May 21, 2010 Reading Time: 2 minutes

The Wall Street Journal has created a good graphic illustration displaying the development of the Fed’s balance sheet during the financial crisis.

Assets on the balance sheet are currently $2.333 trillion, of which the main part consists of mortgage-backed securities, Fannie and Freddie debt and government securities.

Some noteworthy developments:

During the first phase of the financial crisis–when it was still labeled the credit crunch–the Fed’s policy of “credit easing” led to profound changes in the composition of its balance sheet, but not its size. It sold government securities to engage in extensive bank lending (through its discount window and through a newly established lending facility called the Term Auction Facility–TAF).

During the second phase of the financial crisis–commencing in September of 2008 around the time of the collapse of Lehman Brothers–the Fed initiated a number of programs that led to a rapid expansion of its balance sheet (in addition to a rapid growth in the TAF program). Most important among these were dollar swaps with other central banks, and programs to aid the commercial paper market (which dried up) and mutual money market funds (which experienced a run).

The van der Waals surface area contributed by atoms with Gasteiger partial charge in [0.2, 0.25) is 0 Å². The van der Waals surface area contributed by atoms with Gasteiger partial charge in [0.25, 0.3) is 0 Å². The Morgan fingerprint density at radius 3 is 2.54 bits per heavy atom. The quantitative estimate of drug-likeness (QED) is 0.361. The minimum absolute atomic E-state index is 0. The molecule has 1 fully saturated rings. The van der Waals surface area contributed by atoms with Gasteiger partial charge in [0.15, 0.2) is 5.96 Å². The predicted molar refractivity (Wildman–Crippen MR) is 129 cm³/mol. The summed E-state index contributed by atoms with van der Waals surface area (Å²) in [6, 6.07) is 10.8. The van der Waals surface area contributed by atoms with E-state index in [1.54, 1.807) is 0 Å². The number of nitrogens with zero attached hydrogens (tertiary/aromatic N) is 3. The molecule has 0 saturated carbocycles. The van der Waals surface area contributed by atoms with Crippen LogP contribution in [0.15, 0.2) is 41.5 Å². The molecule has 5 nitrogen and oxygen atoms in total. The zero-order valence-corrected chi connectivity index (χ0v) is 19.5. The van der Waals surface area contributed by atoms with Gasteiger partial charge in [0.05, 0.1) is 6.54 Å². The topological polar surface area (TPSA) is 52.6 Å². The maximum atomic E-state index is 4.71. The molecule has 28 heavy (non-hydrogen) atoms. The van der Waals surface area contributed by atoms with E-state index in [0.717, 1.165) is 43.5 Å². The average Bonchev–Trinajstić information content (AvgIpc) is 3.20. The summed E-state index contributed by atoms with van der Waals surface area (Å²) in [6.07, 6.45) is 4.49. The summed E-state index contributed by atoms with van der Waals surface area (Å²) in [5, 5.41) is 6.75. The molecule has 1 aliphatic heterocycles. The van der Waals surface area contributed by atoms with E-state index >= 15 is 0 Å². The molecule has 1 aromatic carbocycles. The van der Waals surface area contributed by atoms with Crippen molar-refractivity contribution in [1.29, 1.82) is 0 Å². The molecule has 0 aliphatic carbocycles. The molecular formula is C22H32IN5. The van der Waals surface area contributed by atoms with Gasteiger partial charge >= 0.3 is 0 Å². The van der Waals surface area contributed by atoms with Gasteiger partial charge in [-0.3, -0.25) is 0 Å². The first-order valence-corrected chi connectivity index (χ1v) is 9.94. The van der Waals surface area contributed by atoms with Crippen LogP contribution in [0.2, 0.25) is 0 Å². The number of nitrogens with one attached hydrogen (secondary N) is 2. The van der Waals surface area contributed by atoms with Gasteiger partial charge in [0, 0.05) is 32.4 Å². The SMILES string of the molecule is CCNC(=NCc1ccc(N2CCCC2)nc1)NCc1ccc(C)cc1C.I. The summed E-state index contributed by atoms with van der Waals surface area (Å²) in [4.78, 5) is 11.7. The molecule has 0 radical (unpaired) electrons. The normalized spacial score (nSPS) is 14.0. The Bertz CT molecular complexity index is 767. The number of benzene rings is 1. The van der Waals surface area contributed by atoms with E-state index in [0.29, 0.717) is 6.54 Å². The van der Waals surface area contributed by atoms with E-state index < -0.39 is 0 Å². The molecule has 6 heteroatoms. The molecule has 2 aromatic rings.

During the third phase of the crisis–after the stormfull events of September and October 2008–the Fed initiated its program to push down mortgage rates and prop up the U.S. mortgage markets. Thus it started to buy Fannie Mae and Freddie Mac guaranteed mortgage-backed securities, Fannie and Freddie debt and longer-term U.S. government securities. The result of these programs were an expansion of the Fed balance sheet by more than a trillion dollars and the concomitant expansion of commercial bank reserves of more than a trillion dollars.

As commented upon, these developments have created a huge potential for future inflation, and at some time the Fed needs to start unwinding its bloated balance sheet.

What will happen now, during what seems to be the start of the fourth phase of the financial crisis–is still uncertain.

WSJ promises to update the chart as often as possible.

Marius Gustavson

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